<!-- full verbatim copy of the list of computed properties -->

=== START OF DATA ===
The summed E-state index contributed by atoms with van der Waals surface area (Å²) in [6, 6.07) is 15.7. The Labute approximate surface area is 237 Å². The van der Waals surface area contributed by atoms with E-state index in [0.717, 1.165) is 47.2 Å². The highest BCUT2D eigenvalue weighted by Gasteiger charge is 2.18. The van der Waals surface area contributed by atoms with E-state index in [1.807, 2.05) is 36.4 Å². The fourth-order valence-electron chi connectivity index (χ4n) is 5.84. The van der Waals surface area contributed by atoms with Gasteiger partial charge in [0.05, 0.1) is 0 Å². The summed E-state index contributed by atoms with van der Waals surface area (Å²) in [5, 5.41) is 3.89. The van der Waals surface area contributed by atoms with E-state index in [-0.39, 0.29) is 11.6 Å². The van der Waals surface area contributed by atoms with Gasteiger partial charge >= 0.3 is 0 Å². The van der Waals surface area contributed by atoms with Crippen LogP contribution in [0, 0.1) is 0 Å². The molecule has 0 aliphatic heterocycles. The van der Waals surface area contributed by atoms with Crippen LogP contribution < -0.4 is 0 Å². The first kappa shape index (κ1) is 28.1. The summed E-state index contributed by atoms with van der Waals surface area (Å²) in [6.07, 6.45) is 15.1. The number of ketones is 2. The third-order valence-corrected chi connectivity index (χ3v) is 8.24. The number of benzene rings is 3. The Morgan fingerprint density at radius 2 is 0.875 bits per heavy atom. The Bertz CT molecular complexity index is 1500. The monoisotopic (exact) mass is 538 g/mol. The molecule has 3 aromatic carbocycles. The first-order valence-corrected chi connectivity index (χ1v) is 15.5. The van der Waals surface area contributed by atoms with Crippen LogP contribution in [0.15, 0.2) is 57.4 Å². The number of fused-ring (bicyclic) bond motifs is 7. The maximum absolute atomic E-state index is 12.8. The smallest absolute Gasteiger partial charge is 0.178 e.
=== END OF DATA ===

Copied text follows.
The summed E-state index contributed by atoms with van der Waals surface area (Å²) in [6, 6.07) is 15.7. The Labute approximate surface area is 237 Å². The van der Waals surface area contributed by atoms with E-state index in [0.717, 1.165) is 47.2 Å². The highest BCUT2D eigenvalue weighted by Gasteiger charge is 2.18. The van der Waals surface area contributed by atoms with E-state index in [1.807, 2.05) is 36.4 Å². The fourth-order valence-electron chi connectivity index (χ4n) is 5.84. The van der Waals surface area contributed by atoms with Gasteiger partial charge in [0.05, 0.1) is 0 Å². The summed E-state index contributed by atoms with van der Waals surface area (Å²) in [5, 5.41) is 3.89. The van der Waals surface area contributed by atoms with E-state index in [-0.39, 0.29) is 11.6 Å². The van der Waals surface area contributed by atoms with Gasteiger partial charge >= 0.3 is 0 Å². The van der Waals surface area contributed by atoms with Crippen LogP contribution in [0, 0.1) is 0 Å². The molecule has 0 aliphatic heterocycles. The van der Waals surface area contributed by atoms with Crippen LogP contribution < -0.4 is 0 Å². The first kappa shape index (κ1) is 28.1. The summed E-state index contributed by atoms with van der Waals surface area (Å²) in [6.07, 6.45) is 15.1. The number of ketones is 2. The third-order valence-corrected chi connectivity index (χ3v) is 8.24. The number of benzene rings is 3. The Morgan fingerprint density at radius 2 is 0.875 bits per heavy atom. The Bertz CT molecular complexity index is 1500. The monoisotopic (exact) mass is 538 g/mol. The molecule has 3 aromatic carbocycles. The first-order valence-corrected chi connectivity index (χ1v) is 15.5. The van der Waals surface area contributed by atoms with Crippen LogP contribution in [0.15, 0.2) is 57.4 Å². The number of fused-ring (bicyclic) bond motifs is 7. The maximum absolute atomic E-state index is 12.8. The smallest absolute Gasteiger partial charge is 0.178 e.